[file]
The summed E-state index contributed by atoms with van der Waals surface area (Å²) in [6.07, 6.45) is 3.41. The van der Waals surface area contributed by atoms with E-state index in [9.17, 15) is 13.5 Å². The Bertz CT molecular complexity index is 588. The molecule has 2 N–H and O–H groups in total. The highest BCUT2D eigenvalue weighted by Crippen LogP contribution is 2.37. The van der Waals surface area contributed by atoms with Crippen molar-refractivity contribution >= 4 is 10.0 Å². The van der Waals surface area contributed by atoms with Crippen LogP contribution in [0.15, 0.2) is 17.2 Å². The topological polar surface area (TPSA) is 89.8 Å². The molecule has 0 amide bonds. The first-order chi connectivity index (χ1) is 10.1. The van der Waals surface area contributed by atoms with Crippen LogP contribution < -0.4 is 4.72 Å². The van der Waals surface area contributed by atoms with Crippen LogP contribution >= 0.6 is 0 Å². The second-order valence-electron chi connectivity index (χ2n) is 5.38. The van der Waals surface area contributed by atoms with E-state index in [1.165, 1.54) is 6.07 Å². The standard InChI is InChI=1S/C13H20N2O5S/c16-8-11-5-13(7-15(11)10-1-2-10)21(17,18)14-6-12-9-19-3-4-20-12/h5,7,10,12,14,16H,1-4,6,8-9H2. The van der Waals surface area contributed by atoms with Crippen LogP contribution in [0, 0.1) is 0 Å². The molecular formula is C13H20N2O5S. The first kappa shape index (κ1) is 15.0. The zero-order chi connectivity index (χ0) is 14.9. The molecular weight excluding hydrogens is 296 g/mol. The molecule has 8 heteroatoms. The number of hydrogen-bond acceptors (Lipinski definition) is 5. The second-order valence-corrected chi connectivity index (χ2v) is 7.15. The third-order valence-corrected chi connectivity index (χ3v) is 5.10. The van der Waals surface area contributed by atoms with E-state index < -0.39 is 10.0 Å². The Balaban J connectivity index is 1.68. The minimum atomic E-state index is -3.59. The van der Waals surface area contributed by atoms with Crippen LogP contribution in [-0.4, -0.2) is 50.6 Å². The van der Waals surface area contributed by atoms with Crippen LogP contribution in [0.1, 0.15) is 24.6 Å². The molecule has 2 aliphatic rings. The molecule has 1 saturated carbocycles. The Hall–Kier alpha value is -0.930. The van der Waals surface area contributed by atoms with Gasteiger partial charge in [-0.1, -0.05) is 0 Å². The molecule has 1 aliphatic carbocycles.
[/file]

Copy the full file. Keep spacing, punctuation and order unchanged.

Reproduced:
The summed E-state index contributed by atoms with van der Waals surface area (Å²) in [6.07, 6.45) is 3.41. The van der Waals surface area contributed by atoms with E-state index in [9.17, 15) is 13.5 Å². The Bertz CT molecular complexity index is 588. The molecule has 2 N–H and O–H groups in total. The highest BCUT2D eigenvalue weighted by Crippen LogP contribution is 2.37. The van der Waals surface area contributed by atoms with Crippen molar-refractivity contribution >= 4 is 10.0 Å². The van der Waals surface area contributed by atoms with Crippen LogP contribution in [0.15, 0.2) is 17.2 Å². The topological polar surface area (TPSA) is 89.8 Å². The molecule has 0 amide bonds. The first-order chi connectivity index (χ1) is 10.1. The van der Waals surface area contributed by atoms with Crippen LogP contribution < -0.4 is 4.72 Å². The van der Waals surface area contributed by atoms with Crippen LogP contribution >= 0.6 is 0 Å². The second-order valence-electron chi connectivity index (χ2n) is 5.38. The van der Waals surface area contributed by atoms with E-state index in [1.165, 1.54) is 6.07 Å². The standard InChI is InChI=1S/C13H20N2O5S/c16-8-11-5-13(7-15(11)10-1-2-10)21(17,18)14-6-12-9-19-3-4-20-12/h5,7,10,12,14,16H,1-4,6,8-9H2. The van der Waals surface area contributed by atoms with Crippen LogP contribution in [0, 0.1) is 0 Å². The molecular formula is C13H20N2O5S. The first kappa shape index (κ1) is 15.0. The zero-order chi connectivity index (χ0) is 14.9. The molecular weight excluding hydrogens is 296 g/mol. The molecule has 8 heteroatoms. The number of hydrogen-bond acceptors (Lipinski definition) is 5. The second-order valence-corrected chi connectivity index (χ2v) is 7.15. The third-order valence-corrected chi connectivity index (χ3v) is 5.10. The van der Waals surface area contributed by atoms with E-state index < -0.39 is 10.0 Å². The Balaban J connectivity index is 1.68. The minimum atomic E-state index is -3.59. The van der Waals surface area contributed by atoms with Crippen LogP contribution in [-0.4, -0.2) is 50.6 Å². The van der Waals surface area contributed by atoms with Crippen LogP contribution in [0.1, 0.15) is 24.6 Å². The molecule has 2 aliphatic rings. The molecule has 1 saturated carbocycles. The Hall–Kier alpha value is -0.930. The van der Waals surface area contributed by atoms with Gasteiger partial charge in [-0.1, -0.05) is 0 Å². The molecule has 1 aliphatic carbocycles.